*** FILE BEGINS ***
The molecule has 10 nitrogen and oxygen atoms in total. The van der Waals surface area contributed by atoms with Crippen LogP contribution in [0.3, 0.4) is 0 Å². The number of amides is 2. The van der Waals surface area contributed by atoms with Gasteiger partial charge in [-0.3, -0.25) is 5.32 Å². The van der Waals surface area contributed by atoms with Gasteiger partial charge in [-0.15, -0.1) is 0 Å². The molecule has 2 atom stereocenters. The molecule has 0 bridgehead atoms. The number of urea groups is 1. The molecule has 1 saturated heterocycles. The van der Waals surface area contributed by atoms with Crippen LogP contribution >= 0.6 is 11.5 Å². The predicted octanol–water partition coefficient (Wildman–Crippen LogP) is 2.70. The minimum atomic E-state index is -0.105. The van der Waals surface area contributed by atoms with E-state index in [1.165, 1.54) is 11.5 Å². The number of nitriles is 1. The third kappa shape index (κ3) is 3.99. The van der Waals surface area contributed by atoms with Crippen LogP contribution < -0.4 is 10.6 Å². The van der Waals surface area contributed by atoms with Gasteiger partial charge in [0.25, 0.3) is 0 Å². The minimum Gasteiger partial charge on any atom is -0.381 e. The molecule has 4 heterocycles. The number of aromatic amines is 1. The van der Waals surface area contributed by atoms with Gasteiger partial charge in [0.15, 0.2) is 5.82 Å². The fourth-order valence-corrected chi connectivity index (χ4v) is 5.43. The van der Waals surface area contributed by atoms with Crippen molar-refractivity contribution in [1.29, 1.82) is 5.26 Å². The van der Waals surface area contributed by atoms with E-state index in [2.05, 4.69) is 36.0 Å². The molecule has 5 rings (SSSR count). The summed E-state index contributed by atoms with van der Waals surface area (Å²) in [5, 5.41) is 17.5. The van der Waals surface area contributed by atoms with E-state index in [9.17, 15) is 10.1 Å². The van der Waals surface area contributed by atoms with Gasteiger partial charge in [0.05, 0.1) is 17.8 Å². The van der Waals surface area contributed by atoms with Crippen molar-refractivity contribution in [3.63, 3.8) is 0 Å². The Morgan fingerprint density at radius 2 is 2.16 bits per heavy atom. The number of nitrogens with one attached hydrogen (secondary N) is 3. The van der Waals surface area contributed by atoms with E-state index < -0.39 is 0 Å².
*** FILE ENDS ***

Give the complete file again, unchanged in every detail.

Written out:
The molecule has 10 nitrogen and oxygen atoms in total. The van der Waals surface area contributed by atoms with Crippen LogP contribution in [0.3, 0.4) is 0 Å². The number of amides is 2. The van der Waals surface area contributed by atoms with Gasteiger partial charge in [-0.3, -0.25) is 5.32 Å². The van der Waals surface area contributed by atoms with Gasteiger partial charge in [-0.15, -0.1) is 0 Å². The molecule has 2 atom stereocenters. The molecule has 0 bridgehead atoms. The number of urea groups is 1. The molecule has 1 saturated heterocycles. The van der Waals surface area contributed by atoms with Crippen LogP contribution >= 0.6 is 11.5 Å². The predicted octanol–water partition coefficient (Wildman–Crippen LogP) is 2.70. The minimum atomic E-state index is -0.105. The van der Waals surface area contributed by atoms with E-state index in [1.165, 1.54) is 11.5 Å². The number of nitriles is 1. The third kappa shape index (κ3) is 3.99. The van der Waals surface area contributed by atoms with Crippen LogP contribution < -0.4 is 10.6 Å². The van der Waals surface area contributed by atoms with Gasteiger partial charge in [0.25, 0.3) is 0 Å². The minimum Gasteiger partial charge on any atom is -0.381 e. The molecule has 4 heterocycles. The number of aromatic amines is 1. The van der Waals surface area contributed by atoms with Gasteiger partial charge in [0.15, 0.2) is 5.82 Å². The fourth-order valence-corrected chi connectivity index (χ4v) is 5.43. The van der Waals surface area contributed by atoms with Crippen molar-refractivity contribution in [1.29, 1.82) is 5.26 Å². The van der Waals surface area contributed by atoms with E-state index in [2.05, 4.69) is 36.0 Å². The molecule has 5 rings (SSSR count). The summed E-state index contributed by atoms with van der Waals surface area (Å²) in [5, 5.41) is 17.5. The van der Waals surface area contributed by atoms with E-state index in [9.17, 15) is 10.1 Å². The van der Waals surface area contributed by atoms with Gasteiger partial charge in [0.05, 0.1) is 17.8 Å². The van der Waals surface area contributed by atoms with Crippen molar-refractivity contribution in [3.63, 3.8) is 0 Å². The Morgan fingerprint density at radius 2 is 2.16 bits per heavy atom. The number of nitrogens with one attached hydrogen (secondary N) is 3. The van der Waals surface area contributed by atoms with E-state index < -0.39 is 0 Å².